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Daily Briefs


Photo : An IED attack in Quetta in April 2019. Dawn

25 November 2019, Wednesday

Terrorism declines in Balochistan during 2019



A government data says there is a 33 per cent decline in terror attacks in 2019

PR Daily Brief | D. Suba Chandran

25 November 2019, Wednesday

In the news

According to data released by the Balochistan government, terror attacks in 2019 have declined by 33 per cent, when compared to last year. During 2019, 145 people including 75 security personnel were killed in 190 cases of terrorism. In 2018, 313 people were killed in 284 terrorist attacks.

Issues in the background

Violence in Balochistan was not a monolith. There were four sets of violence – led by the Baloch nationalist militant groups against the state; by local tribesmen focused intra and inter-tribal feuds; violence led by the Pakistan Taliban; and finally, the during the recent years by the ISIS affiliate within Balochistan. Of the four, the last two were predominantly sectarian in nature, with the Hazara community in Quetta being the primary target.

The violence led by Baloch nationalist militant groups have come done during the recent years, primarily due to strong anti-militancy operations undertaken by the State. Pakistani Taliban did unleash a few high-profile attacks including a suicide attack in April 2019.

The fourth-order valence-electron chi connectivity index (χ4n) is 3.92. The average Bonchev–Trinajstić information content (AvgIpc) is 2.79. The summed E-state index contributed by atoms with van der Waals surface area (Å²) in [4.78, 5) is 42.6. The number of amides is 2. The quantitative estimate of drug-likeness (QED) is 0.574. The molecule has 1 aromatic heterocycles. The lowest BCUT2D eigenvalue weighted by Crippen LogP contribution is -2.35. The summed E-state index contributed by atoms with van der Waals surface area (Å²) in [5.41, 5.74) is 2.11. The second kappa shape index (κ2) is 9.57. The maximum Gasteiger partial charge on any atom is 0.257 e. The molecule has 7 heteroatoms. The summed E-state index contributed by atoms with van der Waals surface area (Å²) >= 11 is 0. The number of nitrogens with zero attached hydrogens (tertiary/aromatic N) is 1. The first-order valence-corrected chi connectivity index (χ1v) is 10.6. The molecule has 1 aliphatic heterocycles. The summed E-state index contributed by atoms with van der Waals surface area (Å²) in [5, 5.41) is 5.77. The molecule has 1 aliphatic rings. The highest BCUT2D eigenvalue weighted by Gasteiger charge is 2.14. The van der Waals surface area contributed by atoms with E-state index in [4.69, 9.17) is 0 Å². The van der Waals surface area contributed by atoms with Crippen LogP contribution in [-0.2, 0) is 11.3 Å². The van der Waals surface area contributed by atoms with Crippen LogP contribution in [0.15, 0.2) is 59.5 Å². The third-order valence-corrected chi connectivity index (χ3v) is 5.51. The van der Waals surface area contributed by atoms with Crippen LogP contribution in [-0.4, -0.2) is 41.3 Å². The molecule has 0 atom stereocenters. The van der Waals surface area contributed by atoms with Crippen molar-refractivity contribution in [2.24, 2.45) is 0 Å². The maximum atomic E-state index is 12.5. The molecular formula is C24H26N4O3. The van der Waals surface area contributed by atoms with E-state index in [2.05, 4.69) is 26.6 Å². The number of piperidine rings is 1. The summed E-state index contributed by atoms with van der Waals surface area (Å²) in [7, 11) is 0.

In 2019, the nature of violence continues to remain sectarian in nature. In terms of number, it may have come down when compared with the peak in 2013, when more than 500 people, primarily the Hazara community were killed. However, in terms of percentage of attacks, sectarian violence continues to remain high within Balochistan in terms of numbers and intensity.

But for the people, the larger problem in Balochistan is the status of disappeared/missing persons. While the violence of the non-state actors has a number and data, violence led by the state actors has not been tabulated. The case of missing and the struggle of parents, wives and children in Karachi and Lahore in front of the media houses would underline a larger unnoticed issue of violence in Balochistan.

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